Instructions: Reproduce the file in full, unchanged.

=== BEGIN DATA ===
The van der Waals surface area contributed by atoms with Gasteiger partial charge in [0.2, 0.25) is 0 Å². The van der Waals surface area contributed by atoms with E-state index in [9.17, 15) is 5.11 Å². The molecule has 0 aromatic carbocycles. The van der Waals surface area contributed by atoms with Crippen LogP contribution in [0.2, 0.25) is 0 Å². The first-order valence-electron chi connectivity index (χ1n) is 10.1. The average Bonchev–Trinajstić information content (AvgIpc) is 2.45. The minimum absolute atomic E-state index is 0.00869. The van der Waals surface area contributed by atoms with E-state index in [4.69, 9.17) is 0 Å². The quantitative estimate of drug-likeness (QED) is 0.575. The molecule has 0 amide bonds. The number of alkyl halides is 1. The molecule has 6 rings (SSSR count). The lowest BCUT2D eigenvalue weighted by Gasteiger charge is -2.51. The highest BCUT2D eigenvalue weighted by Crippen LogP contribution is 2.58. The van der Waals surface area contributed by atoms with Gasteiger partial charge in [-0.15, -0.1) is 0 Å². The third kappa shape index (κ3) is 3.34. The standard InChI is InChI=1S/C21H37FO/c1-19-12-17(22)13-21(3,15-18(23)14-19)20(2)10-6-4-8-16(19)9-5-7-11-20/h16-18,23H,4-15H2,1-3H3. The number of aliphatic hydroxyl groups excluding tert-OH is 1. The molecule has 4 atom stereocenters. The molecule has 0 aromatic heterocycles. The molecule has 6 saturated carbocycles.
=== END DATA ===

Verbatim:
The van der Waals surface area contributed by atoms with Gasteiger partial charge in [0.2, 0.25) is 0 Å². The van der Waals surface area contributed by atoms with E-state index in [9.17, 15) is 5.11 Å². The molecule has 0 aromatic carbocycles. The van der Waals surface area contributed by atoms with Crippen LogP contribution in [0.2, 0.25) is 0 Å². The first-order valence-electron chi connectivity index (χ1n) is 10.1. The average Bonchev–Trinajstić information content (AvgIpc) is 2.45. The minimum absolute atomic E-state index is 0.00869. The van der Waals surface area contributed by atoms with E-state index in [4.69, 9.17) is 0 Å². The quantitative estimate of drug-likeness (QED) is 0.575. The molecule has 0 amide bonds. The number of alkyl halides is 1. The molecule has 6 rings (SSSR count). The lowest BCUT2D eigenvalue weighted by Gasteiger charge is -2.51. The highest BCUT2D eigenvalue weighted by Crippen LogP contribution is 2.58. The van der Waals surface area contributed by atoms with Gasteiger partial charge in [-0.15, -0.1) is 0 Å². The third kappa shape index (κ3) is 3.34. The standard InChI is InChI=1S/C21H37FO/c1-19-12-17(22)13-21(3,15-18(23)14-19)20(2)10-6-4-8-16(19)9-5-7-11-20/h16-18,23H,4-15H2,1-3H3. The number of aliphatic hydroxyl groups excluding tert-OH is 1. The molecule has 4 atom stereocenters. The molecule has 0 aromatic heterocycles. The molecule has 6 saturated carbocycles.